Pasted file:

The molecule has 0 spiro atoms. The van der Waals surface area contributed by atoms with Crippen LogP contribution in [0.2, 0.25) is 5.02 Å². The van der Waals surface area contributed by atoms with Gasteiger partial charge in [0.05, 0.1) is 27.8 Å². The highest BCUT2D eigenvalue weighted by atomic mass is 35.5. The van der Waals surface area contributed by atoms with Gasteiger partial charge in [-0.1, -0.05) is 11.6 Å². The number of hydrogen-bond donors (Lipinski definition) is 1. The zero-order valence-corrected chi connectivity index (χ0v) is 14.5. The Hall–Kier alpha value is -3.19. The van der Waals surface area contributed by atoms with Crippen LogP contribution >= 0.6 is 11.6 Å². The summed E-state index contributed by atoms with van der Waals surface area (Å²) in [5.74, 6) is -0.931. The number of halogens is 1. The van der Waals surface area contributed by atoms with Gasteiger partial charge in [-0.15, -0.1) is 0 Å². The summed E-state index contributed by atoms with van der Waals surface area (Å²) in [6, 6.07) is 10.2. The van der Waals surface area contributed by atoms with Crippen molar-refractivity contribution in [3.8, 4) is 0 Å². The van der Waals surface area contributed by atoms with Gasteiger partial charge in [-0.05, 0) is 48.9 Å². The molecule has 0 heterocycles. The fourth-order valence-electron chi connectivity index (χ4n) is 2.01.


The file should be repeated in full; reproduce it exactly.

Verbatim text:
The molecule has 0 spiro atoms. The van der Waals surface area contributed by atoms with Crippen LogP contribution in [0.2, 0.25) is 5.02 Å². The van der Waals surface area contributed by atoms with Gasteiger partial charge in [0.05, 0.1) is 27.8 Å². The highest BCUT2D eigenvalue weighted by atomic mass is 35.5. The van der Waals surface area contributed by atoms with Gasteiger partial charge in [-0.1, -0.05) is 11.6 Å². The number of hydrogen-bond donors (Lipinski definition) is 1. The zero-order valence-corrected chi connectivity index (χ0v) is 14.5. The Hall–Kier alpha value is -3.19. The van der Waals surface area contributed by atoms with Crippen LogP contribution >= 0.6 is 11.6 Å². The summed E-state index contributed by atoms with van der Waals surface area (Å²) in [5.74, 6) is -0.931. The number of halogens is 1. The van der Waals surface area contributed by atoms with Gasteiger partial charge in [-0.15, -0.1) is 0 Å². The summed E-state index contributed by atoms with van der Waals surface area (Å²) in [6, 6.07) is 10.2. The van der Waals surface area contributed by atoms with Crippen molar-refractivity contribution in [3.8, 4) is 0 Å². The van der Waals surface area contributed by atoms with Gasteiger partial charge in [-0.05, 0) is 48.9 Å². The molecule has 0 heterocycles. The fourth-order valence-electron chi connectivity index (χ4n) is 2.01.